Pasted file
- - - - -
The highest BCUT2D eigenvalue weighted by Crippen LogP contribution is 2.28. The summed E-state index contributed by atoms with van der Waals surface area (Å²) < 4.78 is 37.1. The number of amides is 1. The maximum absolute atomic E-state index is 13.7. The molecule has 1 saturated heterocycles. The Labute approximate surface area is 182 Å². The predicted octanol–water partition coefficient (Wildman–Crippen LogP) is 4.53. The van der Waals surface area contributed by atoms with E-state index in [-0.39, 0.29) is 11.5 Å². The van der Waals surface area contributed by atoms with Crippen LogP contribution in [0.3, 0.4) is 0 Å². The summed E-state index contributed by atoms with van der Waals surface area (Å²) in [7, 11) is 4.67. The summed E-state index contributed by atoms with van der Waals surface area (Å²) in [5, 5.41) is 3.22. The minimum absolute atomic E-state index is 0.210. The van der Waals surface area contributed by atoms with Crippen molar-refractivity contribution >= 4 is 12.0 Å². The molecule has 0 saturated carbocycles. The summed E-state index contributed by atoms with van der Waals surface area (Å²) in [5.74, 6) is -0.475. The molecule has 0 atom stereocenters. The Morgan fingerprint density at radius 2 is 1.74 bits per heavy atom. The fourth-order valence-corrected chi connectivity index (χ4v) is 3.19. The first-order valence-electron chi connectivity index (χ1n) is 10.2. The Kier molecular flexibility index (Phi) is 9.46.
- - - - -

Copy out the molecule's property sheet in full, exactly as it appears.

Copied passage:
The highest BCUT2D eigenvalue weighted by Crippen LogP contribution is 2.28. The summed E-state index contributed by atoms with van der Waals surface area (Å²) < 4.78 is 37.1. The number of amides is 1. The maximum absolute atomic E-state index is 13.7. The molecule has 1 saturated heterocycles. The Labute approximate surface area is 182 Å². The predicted octanol–water partition coefficient (Wildman–Crippen LogP) is 4.53. The van der Waals surface area contributed by atoms with E-state index in [-0.39, 0.29) is 11.5 Å². The van der Waals surface area contributed by atoms with Crippen LogP contribution in [0.3, 0.4) is 0 Å². The summed E-state index contributed by atoms with van der Waals surface area (Å²) in [7, 11) is 4.67. The summed E-state index contributed by atoms with van der Waals surface area (Å²) in [5, 5.41) is 3.22. The minimum absolute atomic E-state index is 0.210. The van der Waals surface area contributed by atoms with Crippen molar-refractivity contribution >= 4 is 12.0 Å². The molecule has 0 saturated carbocycles. The summed E-state index contributed by atoms with van der Waals surface area (Å²) in [5.74, 6) is -0.475. The molecule has 0 atom stereocenters. The Morgan fingerprint density at radius 2 is 1.74 bits per heavy atom. The fourth-order valence-corrected chi connectivity index (χ4v) is 3.19. The first-order valence-electron chi connectivity index (χ1n) is 10.2. The Kier molecular flexibility index (Phi) is 9.46.